The gastrointestinal tract is one of the largest immune organs in a bird’s body. It is responsible for digesting and absorbing nutrients and acts as a barrier against infections. The gastrointestinal tract is responsible for up to 70% of the animal’s immune response activity, so optimal gut health is vital to poultry growth and performance.
With the continued growth of antibiotic-free chicken and no antibiotics ever (NAE) production, infectious challenges — primarily coccidiosis and necrotic enteritis — can be made worse if poultry producers don’t have consistent prophylactic management practices and a quality nutrition program in place. Poultry gut health is vital in managing potential health challenges.
The gastrointestinal tract is comprised of a layer of epithelial cells, bound together by tight junctions. This is a critical component of the barrier that protects the bird from infectious agents. During times of stress or zinc deficiency, those tight junctions can malfunction, resulting in a condition called leaky gut.
When tight junctions are weakened by pathogens such as bacteria and their toxins they are able to pass between the epithelial cells, an immune response is triggered and results in intestinal inflammation. Intestinal inflammation causes a roughness in a bird’s gastrointestinal tract, which impairs its ability to absorb nutrients and achieve its genetic potential. This is compounded by the fact that inflammation itself consumes a significant amount of nutrients that could otherwise be used for growth and production.
Research shows that the weakening of tight junctions is more serious when a bird is experiencing zinc, manganese or copper deficiencies. These trace minerals are cofactors for important enzymes, regulatory molecules and protective proteins that are produced by the immune system.
There are two avenues through which zinc, manganese and copper mitigate inflammation caused by leaky gut:
Supplementing your poultry nutrition program with inorganic sources of trace minerals may not be enough to improve intestinal integrity in your flock. The amount of inorganic trace minerals a bird is able to absorb is limited. Therefore, poultry producers should supplement their poultry nutrition programs with performance trace minerals.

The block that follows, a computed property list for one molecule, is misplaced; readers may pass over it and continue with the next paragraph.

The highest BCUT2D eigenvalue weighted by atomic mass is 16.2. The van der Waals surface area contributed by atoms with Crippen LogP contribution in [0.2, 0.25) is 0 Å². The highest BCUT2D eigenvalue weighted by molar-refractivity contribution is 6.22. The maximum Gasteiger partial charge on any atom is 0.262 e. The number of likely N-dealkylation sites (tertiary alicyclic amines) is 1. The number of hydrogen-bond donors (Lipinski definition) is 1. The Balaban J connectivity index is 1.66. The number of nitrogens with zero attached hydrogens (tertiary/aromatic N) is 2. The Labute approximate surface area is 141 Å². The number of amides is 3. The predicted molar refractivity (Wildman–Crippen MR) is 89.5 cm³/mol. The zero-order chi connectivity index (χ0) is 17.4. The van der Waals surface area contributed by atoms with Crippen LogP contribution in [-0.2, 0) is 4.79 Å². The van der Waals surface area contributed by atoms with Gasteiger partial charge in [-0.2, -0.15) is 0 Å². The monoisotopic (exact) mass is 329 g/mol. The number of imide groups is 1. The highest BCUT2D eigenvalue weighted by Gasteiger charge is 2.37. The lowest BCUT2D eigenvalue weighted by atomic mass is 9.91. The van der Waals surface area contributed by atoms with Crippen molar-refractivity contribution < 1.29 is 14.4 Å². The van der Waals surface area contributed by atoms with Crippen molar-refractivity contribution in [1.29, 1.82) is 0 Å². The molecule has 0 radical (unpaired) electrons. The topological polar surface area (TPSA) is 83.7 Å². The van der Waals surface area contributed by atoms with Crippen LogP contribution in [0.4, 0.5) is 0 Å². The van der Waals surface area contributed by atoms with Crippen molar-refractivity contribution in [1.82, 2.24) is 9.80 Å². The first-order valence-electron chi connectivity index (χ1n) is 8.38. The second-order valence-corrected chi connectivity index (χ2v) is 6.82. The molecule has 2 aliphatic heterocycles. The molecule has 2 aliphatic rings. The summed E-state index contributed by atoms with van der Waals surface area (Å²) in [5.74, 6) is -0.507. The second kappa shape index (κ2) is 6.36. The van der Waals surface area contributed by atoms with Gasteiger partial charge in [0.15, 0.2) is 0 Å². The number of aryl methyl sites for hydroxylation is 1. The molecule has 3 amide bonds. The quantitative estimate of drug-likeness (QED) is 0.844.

In one study, 320 male Cobb broilers were fed four diets with basal levels of 40 ppm zinc (diets 1, 3, 4 had 80 ppm manganese and diet 2 had 40 ppm manganese from sulfate) supplemented with:
The birds were challenged with a pathogenic coccidia mix (Eimeria acervulina, E. maxima, E. tenella) on day 14, and then euthanized on day 20. Birds fed zinc from Availa-Zn, manganese from Availa-Mn, or a combination of both had average coccidiosis lesions scores up to 22% lower than birds fed sulfates alone.
In another study, 2,500 male Ross 708 broilers were challenged with pathogenic Clostridium perfringens via water on days 19, 20 and 21 to evaluate mortality rates tied to Necrotic Enteritis. The broilers were fed one of four diets:
Birds fed diets containing performance trace minerals had mortality rates up to 69% lower than birds fed sulfates alone. Mortality rates for the performance trace minerals were up to 48% lower than birds treated with BMD, a first-choice antimicrobial treatment.
With decreased use of antibiotics in NAE production systems, health conditions like leaky gut and intestinal inflammation will likely become a more prominent production challenge within poultry operations.
Poultry producers need to rethink their best management practices, such as reducing and managing stocking density in the barns and implementing more meticulous sanitation procedures.
Additionally, producers should avoid feeding pharmaceutical levels of inorganic sources of trace minerals and, instead supplement their poultry nutrition programs with performance trace minerals like Availa-Zn, Availa-Mn and Availa-Cu.
This will help ensure optimum poultry gut health, maintain tight junctions and limit the negative impact of intestinal inflammation.